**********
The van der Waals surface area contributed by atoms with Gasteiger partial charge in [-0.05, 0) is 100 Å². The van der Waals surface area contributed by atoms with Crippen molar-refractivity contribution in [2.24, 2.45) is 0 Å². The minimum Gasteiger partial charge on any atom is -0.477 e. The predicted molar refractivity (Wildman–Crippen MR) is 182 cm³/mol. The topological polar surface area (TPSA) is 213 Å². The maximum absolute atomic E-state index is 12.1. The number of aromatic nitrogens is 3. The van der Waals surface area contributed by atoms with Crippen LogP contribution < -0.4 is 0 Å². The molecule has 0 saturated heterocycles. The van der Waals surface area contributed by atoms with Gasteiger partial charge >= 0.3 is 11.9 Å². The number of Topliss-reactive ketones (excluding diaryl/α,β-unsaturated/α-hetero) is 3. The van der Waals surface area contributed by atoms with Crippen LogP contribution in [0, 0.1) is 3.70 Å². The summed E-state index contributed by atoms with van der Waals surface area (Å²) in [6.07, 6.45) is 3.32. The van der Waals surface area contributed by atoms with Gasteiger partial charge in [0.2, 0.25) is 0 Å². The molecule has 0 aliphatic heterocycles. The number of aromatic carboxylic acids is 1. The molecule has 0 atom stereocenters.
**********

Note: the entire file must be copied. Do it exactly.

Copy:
The van der Waals surface area contributed by atoms with Gasteiger partial charge in [-0.05, 0) is 100 Å². The van der Waals surface area contributed by atoms with Crippen molar-refractivity contribution in [2.24, 2.45) is 0 Å². The minimum Gasteiger partial charge on any atom is -0.477 e. The predicted molar refractivity (Wildman–Crippen MR) is 182 cm³/mol. The topological polar surface area (TPSA) is 213 Å². The maximum absolute atomic E-state index is 12.1. The number of aromatic nitrogens is 3. The van der Waals surface area contributed by atoms with Crippen LogP contribution < -0.4 is 0 Å². The molecule has 0 saturated heterocycles. The van der Waals surface area contributed by atoms with Gasteiger partial charge >= 0.3 is 11.9 Å². The number of Topliss-reactive ketones (excluding diaryl/α,β-unsaturated/α-hetero) is 3. The van der Waals surface area contributed by atoms with Crippen LogP contribution in [0, 0.1) is 3.70 Å². The summed E-state index contributed by atoms with van der Waals surface area (Å²) in [6.07, 6.45) is 3.32. The van der Waals surface area contributed by atoms with Gasteiger partial charge in [0.2, 0.25) is 0 Å². The molecule has 0 aliphatic heterocycles. The number of aromatic carboxylic acids is 1. The molecule has 0 atom stereocenters.